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Opponents to benefit cap do a ‘disservice to the poor’, says CSJ Executive Director

Gavin Poole, Executive Director of the Centre for Social Justice, has issued the
following statement:

“Plans to limit the level at which households receive benefits – to £26,000 a year – form an important part of smashing through the welfare culture that grips our poorest families and holds them back from a better future.

“For many years workless families have been allowed to become trapped on benefits, as a result of ballooning welfare payments, in parts of the country where they could not otherwise afford to live. This has reinforced a message that welfare dependency is their only hope, and has written them off from progressing in society.

“The CSJ has been clear that the Coalition should ensure it works closely with families who need specialist help as a result of the cap, which it has promised to do in the next year before its introduction. Alongside intervention with the 120,000 most vulnerable families, and the new Work Programme, there should be access to the help households require and the time to protect those most at risk.

“But in their disingenuous claims about waves of homelessness, opponents in the House of Lords and elsewhere ultimately do a disservice to the poor by standing in the cap’s way.

“This cap is about fairness for taxpayers and life-changing intervention for families currently receiving more than a £26,000 in benefits. It will promote work – a household where someone works 16 hours a week or more will be not be affected – and, alongside other radical reforms like Universal Credit, it will remove a major disincentive to look for and take such work.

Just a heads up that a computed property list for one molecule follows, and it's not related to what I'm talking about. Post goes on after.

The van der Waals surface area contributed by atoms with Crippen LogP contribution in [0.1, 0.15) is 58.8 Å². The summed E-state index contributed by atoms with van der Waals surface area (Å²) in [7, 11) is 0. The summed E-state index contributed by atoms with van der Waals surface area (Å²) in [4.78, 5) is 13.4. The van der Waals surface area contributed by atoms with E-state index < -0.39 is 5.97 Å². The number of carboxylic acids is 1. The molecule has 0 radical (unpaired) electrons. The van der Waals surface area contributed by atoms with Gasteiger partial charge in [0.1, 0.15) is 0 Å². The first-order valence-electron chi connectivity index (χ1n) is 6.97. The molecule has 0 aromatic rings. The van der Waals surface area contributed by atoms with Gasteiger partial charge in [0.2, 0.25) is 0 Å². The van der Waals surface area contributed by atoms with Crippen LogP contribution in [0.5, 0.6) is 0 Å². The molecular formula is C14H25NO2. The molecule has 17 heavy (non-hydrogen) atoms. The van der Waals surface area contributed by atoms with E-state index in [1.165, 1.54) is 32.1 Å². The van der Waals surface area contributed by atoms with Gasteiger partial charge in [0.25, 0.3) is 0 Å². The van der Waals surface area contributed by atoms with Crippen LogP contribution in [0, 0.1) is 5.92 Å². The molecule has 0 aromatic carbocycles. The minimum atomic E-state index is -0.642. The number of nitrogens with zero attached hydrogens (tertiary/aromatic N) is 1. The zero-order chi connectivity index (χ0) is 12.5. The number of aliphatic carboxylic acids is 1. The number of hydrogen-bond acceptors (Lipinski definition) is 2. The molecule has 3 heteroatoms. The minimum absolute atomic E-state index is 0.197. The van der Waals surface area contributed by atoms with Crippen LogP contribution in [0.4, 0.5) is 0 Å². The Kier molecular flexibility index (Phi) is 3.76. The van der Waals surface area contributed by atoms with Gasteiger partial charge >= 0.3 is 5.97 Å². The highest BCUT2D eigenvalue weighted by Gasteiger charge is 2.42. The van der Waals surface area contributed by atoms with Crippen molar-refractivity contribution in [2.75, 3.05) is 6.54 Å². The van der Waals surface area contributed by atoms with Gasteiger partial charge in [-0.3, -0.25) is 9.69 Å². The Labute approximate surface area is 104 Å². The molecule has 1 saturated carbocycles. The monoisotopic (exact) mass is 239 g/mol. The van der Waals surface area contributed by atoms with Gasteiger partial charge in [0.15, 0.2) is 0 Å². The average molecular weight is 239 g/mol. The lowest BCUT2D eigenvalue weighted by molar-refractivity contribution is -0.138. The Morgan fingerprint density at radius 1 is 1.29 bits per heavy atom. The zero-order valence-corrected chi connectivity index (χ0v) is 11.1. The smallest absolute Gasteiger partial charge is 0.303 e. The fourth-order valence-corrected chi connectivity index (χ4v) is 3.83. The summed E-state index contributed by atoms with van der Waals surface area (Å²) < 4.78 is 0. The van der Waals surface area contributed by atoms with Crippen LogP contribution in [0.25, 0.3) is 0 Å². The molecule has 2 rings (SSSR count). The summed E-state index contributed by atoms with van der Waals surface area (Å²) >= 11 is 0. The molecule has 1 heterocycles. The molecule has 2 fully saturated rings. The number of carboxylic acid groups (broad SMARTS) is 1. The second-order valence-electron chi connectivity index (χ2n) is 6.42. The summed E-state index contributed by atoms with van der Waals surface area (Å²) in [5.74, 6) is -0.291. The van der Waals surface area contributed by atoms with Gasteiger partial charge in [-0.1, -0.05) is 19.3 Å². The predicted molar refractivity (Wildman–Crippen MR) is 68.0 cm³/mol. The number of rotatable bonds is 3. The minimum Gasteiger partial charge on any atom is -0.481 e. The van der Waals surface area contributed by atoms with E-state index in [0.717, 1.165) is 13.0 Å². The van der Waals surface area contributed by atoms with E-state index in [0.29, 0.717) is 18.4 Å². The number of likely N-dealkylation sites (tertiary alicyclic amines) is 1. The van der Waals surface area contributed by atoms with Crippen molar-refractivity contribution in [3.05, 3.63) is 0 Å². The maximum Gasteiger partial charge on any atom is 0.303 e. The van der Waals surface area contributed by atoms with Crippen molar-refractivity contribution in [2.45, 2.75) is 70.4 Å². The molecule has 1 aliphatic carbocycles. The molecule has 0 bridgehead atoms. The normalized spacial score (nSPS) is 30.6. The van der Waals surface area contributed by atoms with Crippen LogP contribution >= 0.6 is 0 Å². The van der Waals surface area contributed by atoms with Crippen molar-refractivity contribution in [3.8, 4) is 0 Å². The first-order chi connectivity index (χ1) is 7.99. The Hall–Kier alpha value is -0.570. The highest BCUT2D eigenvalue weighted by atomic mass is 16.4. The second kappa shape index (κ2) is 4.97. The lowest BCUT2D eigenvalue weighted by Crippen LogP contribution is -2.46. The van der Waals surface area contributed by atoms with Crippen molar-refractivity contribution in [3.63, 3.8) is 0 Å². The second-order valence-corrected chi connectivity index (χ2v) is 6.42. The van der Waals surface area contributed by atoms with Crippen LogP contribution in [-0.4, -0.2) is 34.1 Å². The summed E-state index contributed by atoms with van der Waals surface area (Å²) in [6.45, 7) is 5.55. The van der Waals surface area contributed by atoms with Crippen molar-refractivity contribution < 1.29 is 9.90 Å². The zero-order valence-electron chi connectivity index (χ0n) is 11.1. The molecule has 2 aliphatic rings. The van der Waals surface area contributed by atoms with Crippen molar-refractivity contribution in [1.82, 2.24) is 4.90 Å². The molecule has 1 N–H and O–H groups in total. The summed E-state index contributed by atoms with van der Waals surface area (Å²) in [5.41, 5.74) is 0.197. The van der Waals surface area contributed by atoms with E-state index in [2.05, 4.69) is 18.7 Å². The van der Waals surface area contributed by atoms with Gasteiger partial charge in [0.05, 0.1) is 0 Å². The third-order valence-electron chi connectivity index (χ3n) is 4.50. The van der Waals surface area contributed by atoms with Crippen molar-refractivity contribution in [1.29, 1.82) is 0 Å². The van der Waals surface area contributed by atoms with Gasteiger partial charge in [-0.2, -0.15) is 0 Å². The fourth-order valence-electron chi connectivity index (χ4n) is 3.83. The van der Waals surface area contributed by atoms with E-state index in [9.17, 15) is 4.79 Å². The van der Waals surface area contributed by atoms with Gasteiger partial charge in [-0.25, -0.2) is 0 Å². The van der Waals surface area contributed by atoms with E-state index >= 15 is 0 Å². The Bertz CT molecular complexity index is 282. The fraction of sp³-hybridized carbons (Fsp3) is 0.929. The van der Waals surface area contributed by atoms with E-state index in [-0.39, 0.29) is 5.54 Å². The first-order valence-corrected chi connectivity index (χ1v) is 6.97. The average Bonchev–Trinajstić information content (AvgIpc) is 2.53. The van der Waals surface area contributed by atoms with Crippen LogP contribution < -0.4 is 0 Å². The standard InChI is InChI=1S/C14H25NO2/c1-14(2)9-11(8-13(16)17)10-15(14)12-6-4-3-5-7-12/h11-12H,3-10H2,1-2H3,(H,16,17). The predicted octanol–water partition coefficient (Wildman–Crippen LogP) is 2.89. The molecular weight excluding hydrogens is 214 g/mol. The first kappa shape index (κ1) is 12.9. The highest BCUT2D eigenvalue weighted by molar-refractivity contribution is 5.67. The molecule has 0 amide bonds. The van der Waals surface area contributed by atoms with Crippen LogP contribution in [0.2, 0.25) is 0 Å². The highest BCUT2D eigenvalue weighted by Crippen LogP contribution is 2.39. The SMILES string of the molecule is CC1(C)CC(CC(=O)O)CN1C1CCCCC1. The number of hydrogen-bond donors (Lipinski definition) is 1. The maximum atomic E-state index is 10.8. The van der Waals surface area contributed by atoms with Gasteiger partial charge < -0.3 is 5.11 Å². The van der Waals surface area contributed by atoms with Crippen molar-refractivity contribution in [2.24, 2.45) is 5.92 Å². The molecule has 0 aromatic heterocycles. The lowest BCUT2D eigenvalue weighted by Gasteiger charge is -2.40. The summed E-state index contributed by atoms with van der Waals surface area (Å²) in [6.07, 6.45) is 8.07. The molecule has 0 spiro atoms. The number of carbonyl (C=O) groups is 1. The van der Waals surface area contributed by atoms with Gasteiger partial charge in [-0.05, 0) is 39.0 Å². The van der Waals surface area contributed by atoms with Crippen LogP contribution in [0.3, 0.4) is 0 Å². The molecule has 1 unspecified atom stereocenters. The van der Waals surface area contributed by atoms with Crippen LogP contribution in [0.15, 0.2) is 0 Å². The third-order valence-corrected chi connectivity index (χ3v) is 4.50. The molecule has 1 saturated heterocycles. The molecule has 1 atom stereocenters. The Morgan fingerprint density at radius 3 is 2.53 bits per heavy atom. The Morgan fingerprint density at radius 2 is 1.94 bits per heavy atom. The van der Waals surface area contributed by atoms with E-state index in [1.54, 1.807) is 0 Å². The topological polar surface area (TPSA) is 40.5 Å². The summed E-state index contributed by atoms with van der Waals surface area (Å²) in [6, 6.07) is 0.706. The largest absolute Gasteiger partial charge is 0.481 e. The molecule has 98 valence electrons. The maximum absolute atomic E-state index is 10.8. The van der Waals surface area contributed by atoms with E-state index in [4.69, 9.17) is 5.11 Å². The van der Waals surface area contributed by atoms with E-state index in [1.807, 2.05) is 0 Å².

“Britain has been gripped by a worklessness crisis for years – the number of households where no one has ever worked doubled since 1997, and 2 million children are growing up in workless households.

“We do nothing for these families by endlessly peddling that failure. With the right support for
those who need help, this cap will ensure work is a realistic option for those stuck on welfare and who cannot afford to come off it. It can change lives for the better.”

For media inquiries, please contact Nick Wood of Media Intelligence Partners Ltd on 07889 617003 or 0203 008 8146 or Alistair Thompson on 07970 162225 or 0203 008 8145.


The Centre for Social Justice is an independent think tank established, by Rt. Hon Iain Duncan Smith MP in 2004, to seek effective solutions to the poverty that blights parts of Britain.

In July 2007 the group published Breakthrough Britain. Ending the Costs of Social Breakdown. The paper presented over 190 policy proposals aimed at ending the growing social divide in Britain.

Subsequent reports have put forward proposals for reform of the police, prisons, social housing, the asylum system and family law. Other reports have dealt with street gangs and early intervention to help families with young children.

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